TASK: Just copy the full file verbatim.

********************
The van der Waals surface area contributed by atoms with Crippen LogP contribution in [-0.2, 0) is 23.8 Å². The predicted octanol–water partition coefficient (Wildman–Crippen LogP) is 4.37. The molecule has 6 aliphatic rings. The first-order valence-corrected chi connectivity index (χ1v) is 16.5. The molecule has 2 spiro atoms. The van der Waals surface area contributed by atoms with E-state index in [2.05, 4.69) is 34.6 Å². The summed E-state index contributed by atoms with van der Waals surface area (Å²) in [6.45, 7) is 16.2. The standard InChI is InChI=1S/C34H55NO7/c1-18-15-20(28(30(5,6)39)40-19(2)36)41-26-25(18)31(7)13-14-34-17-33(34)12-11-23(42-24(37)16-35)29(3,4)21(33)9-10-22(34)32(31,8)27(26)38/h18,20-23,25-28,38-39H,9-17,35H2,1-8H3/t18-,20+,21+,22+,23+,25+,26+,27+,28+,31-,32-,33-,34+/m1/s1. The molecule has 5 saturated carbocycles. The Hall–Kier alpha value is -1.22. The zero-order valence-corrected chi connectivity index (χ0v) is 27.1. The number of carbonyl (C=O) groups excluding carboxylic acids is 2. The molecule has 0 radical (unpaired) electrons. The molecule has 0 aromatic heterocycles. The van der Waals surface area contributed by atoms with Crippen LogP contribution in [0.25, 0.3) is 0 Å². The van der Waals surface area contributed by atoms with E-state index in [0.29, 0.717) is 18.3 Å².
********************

The van der Waals surface area contributed by atoms with Crippen LogP contribution in [-0.2, 0) is 23.8 Å². The predicted octanol–water partition coefficient (Wildman–Crippen LogP) is 4.37. The molecule has 6 aliphatic rings. The first-order valence-corrected chi connectivity index (χ1v) is 16.5. The molecule has 2 spiro atoms. The van der Waals surface area contributed by atoms with E-state index in [2.05, 4.69) is 34.6 Å². The summed E-state index contributed by atoms with van der Waals surface area (Å²) in [6.45, 7) is 16.2. The standard InChI is InChI=1S/C34H55NO7/c1-18-15-20(28(30(5,6)39)40-19(2)36)41-26-25(18)31(7)13-14-34-17-33(34)12-11-23(42-24(37)16-35)29(3,4)21(33)9-10-22(34)32(31,8)27(26)38/h18,20-23,25-28,38-39H,9-17,35H2,1-8H3/t18-,20+,21+,22+,23+,25+,26+,27+,28+,31-,32-,33-,34+/m1/s1. The molecule has 5 saturated carbocycles. The Hall–Kier alpha value is -1.22. The zero-order valence-corrected chi connectivity index (χ0v) is 27.1. The number of carbonyl (C=O) groups excluding carboxylic acids is 2. The molecule has 0 radical (unpaired) electrons. The molecule has 0 aromatic heterocycles. The van der Waals surface area contributed by atoms with Crippen LogP contribution in [0.25, 0.3) is 0 Å². The van der Waals surface area contributed by atoms with E-state index in [0.29, 0.717) is 18.3 Å².